After Irma and Maria: How 3 Spots on the U.S. Virgin Islands Are Faring

Hurricanes Irma and Maria both hit the U.S. Virgin Islands in September as rare Category 5 storms, but the devastation there has been largely overshadowed by the damage and death this year’s hurricane season left behind in Florida, Texas, Puerto Rico and the Caribbean nations.

The U.S. Virgin Islands were as hard-hit as any place in the country; in a territory with just 103,000 residents, more than 33,000 individuals and families have applied for assistance from the Federal Emergency Management Agency, and government agencies reported Thursday that 73 percent of customers still had no power. The storms so denuded the islands’ lush vegetation that where they once showed up in satellite photos as green jewels in the sea, they were brown after the hurricanes passed.

Gov. Kenneth E. Mapp said Thursday at a news conference that he would go to Washington this coming week to request $7 billion in aid. After taking a group of senators on a tour of the destruction, he said in a statement earlier this past week, “It is so critical that Congress sees firsthand the challenges we face in rebuilding our infrastructure.”

More than two months after the disaster began, many residents are still grappling with daily survival; serious rebuilding remains. To see how different corners of the islands are faring, The New York Times checked back on some spots that we visited and photographed not long after the storms.

Leaving an Apartment on St. Thomas

For two months, Kimmeiqua Mahoney, her husband, Shawn Mathurin, and their three children tried to tough it out in their waterlogged apartment on St. Thomas, without electricity, trying in vain to keep things clean. But they gave up and moved this past week to a home where the power is on.

Mahoney, 25, was eight months pregnant when Irma ripped away their doors and windows, allowing the blast of rain into their old apartment. It was as if someone aimed a fire hose at everything inside, and left it running for hours, she said; two weeks later, Maria turned the hose on again.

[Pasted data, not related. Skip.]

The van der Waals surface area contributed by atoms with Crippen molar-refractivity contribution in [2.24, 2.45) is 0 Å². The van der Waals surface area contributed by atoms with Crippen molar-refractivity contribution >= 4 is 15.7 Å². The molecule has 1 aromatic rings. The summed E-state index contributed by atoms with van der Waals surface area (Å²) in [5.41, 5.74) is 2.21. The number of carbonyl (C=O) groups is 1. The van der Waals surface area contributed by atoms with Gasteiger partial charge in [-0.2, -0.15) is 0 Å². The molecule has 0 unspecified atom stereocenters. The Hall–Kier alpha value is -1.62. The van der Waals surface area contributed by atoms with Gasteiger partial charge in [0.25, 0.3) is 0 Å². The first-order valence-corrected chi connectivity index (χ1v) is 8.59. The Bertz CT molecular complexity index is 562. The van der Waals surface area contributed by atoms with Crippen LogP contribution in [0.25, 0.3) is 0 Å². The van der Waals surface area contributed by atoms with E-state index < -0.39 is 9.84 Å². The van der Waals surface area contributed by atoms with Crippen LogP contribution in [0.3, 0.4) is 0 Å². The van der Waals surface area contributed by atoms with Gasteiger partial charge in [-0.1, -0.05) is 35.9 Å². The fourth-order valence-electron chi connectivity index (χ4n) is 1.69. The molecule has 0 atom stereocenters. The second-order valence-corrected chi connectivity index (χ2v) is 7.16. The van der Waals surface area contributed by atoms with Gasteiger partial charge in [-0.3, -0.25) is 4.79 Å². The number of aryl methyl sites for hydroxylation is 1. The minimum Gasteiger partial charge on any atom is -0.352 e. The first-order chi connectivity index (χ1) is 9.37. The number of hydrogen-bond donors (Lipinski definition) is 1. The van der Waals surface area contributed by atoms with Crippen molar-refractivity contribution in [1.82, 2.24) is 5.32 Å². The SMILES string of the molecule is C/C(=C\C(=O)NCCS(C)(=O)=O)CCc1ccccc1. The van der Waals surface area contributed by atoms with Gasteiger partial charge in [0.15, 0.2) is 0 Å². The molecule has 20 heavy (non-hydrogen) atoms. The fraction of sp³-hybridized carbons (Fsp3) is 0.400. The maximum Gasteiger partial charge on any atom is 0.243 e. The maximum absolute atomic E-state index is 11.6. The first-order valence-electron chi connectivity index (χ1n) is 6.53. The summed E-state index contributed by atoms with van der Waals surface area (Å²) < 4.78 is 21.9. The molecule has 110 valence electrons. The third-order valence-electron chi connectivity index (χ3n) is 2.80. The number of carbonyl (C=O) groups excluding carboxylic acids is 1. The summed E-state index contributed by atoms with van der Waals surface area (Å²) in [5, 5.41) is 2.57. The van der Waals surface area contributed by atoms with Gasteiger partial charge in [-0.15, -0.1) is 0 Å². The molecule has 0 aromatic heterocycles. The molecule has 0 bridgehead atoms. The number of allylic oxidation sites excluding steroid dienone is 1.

They have replaced or boarded over the openings, but the walls inside are “still wet to the touch,” she said. “The bathroom roof is falling apart. There’s a lot of mold, greenish and bluish, coming out of the walls.”

Nearly everything they owned was ruined. An outer wall of their apartment, in a building in the Tutu High Rise Community, shifted in one of the storms, so the rooms flood anew with each rainfall. Their only way to cook was on a campfire, and with no refrigeration, they had to be careful to buy only as much food as they could prepare and eat each day. Across the islands, mosquitoes and flies proliferate in the standing water and rotting garbage, and like many people, Mahoney, unable to close her home to the elements, worries about a disease outbreak.

Now, she has an added worry, an infant to care for — Trinity Luisa Mathurin, born in a hospital Oct. 19.

The baby’s arrival helped persuade the parents that they had to move, Mahoney said, “because it’s not sanitary.”

But she is acutely aware that others are less fortunate. She and Mathurin have been sheltering neighbors whose apartment lost entire walls, so that their furniture literally blew away.

With many homes destroyed, their family is not high on the list to get a more intact unit in the Tutu complex, a public-housing project — but that is as it should be, Mahoney said. The storms left their 2011 Toyota Yaris with shattered windows and soaked upholstery, but to her surprise, it runs.